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Port closures and flooding continues inland
Up to 20-50% losses for citrus in Florida after IrmaAs Irma, now classified as a tropical storm, moves inland up through the south of the US, many coastal ports have been temporarily closed. In Georgia, the Port of Savannah and Port Charleston in South Carolina, both halted operations and are expected to resume on Tuesday.
A lot of American based companies with growing areas in central and South America were concerned about the effect the closing on the ports could have on their crops.
A mango grower, based in Florida, with mango growing areas in Mexico and Brazil said that, ‘Although our growing regions were not affected by either Katia or the earthquake, there have been delays in shipping our goods through the Caribbean Sea from both Central and South America, and further delays could cause a spike in prices.’
The same sentiment was shared by a Californian based banana grower with growing areas in Mexico and Guatelmala.
Big losses for Florida citrus
According to Andrew Meadows, a spokesman for Lakeland-base Florida Citrus Mutual, Irma caused widespread damage across the Florida citrus-growing region. The five top citrus growing counties of Polk, Hendry, Highlands, Hardee and DeSoto took the brunt of Irma’s forces, with sustained winds between 130 and 156 mph. Depending on the location, Meadows estimated losses at 20-50%.
(Richard Graulich/The Palm Beach Post)
“The thing that’s frustrating is that, first Hurricane Irma was supposed to go along the East Coast, then it supposedly shifted to just off the West Coast,” Meadows said. “It ended right through the uprights, right up the spine of the citrus industry.”
The damages came just after a positive forecast for the 2017-18 orange crop has been released, estimating a 10% increase in orange production this year, with 75.5 million boxes. It would have been the first time in 5 years that orange growers had seen an increase in production. The USDA is expected to release its first official citrus crop projections on 12 October, but it is questionable if it will be possible to resurvey the groves hit by Irma before this time.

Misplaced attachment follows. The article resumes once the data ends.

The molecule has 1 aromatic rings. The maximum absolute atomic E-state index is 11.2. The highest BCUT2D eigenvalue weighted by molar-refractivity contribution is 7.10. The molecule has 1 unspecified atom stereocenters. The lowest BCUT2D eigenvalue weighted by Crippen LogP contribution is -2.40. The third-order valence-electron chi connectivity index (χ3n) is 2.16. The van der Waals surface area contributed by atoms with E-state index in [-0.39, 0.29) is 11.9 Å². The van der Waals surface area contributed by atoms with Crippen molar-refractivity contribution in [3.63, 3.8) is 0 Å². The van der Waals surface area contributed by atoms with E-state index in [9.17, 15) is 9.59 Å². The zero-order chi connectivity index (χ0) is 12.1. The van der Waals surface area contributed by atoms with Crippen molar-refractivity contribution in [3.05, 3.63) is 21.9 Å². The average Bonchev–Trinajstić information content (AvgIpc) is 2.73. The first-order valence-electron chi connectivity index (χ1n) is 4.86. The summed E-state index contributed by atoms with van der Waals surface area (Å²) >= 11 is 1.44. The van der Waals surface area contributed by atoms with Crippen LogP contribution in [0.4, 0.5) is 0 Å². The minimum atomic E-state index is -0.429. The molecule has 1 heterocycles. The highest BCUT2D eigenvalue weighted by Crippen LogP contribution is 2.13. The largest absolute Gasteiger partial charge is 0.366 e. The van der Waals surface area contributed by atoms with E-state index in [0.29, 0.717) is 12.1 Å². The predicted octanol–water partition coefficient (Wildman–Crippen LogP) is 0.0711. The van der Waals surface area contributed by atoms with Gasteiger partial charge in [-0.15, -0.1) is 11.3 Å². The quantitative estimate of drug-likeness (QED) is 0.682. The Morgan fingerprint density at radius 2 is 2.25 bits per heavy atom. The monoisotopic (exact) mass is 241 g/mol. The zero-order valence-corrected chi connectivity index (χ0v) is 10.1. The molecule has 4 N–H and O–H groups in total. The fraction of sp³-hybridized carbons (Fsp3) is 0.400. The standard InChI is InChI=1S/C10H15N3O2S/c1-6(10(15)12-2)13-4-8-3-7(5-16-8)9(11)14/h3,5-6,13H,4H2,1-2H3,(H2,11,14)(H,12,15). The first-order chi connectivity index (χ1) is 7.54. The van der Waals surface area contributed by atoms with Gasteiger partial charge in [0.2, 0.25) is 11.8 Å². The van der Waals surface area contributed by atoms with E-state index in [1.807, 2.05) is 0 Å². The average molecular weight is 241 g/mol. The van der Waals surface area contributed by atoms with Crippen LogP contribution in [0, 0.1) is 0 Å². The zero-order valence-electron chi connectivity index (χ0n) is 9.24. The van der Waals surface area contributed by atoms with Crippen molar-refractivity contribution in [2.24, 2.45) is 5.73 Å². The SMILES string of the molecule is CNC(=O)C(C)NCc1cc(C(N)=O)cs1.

Florida accounts for 56 percent of U.S. citrus production and is the No. 1 state for oranges, according to the Florida Department of Agriculture and Consumer Services. The state’s total production value for oranges in 2015 was $1.17 billion.
Orange juice futures traded about 3.5 percent lower on Monday, after jumping nearly 13 percent last week ahead of anticipated crop destruction from the huge storm. That was orange juice futures' best week since Oct. 16, 2015 when orange juice futures gained more than 16 percent.
Meanwhile, Brazil, the world's largest grower, is expected to have a major crop this year, which would provide a buffer to what might have been lost in Florida. Brazilian fresh orange production is forecast at 471 million boxes, up from 352 million in 2016-2017 and the highest total since 2012-2013.
Other crops threatened by Irma are tomatoes, green beans, cotton and peanuts.
“Not many crops are in peak season,” shared John Hoblick, Florida Farm Bureau president, “and growers with product in the field are just trying to protect what they have out there by putting plastic down or using sheds.”
Sweet potatoes at risk in North Carolina
North Carolina’s emergency officials say the forecast keeps improving as Tropical Storm Irma churns to the north and west, but they say residents will still feel the storm’s effects.
Although most of the warnings are aimed at the state’s mountainous areas, for localised flooding and possible power outages, there is also a risk for minor flooding on the coast. Heavy rain and high winds should begin in the state Monday afternoon and continue until early Tuesday.
After speaking to a local sweet potato grower on Sunday, he said that up to that point they had not received any damage to their fields, but that they were concerned about the level of rainfall they would receive, an excess of which would damage crops.
With North Carolina being the number one producer of sweet potatoes, accounting for 59% of US production in 2016, damages could have a huge effect on an increasingly popular product in high demand
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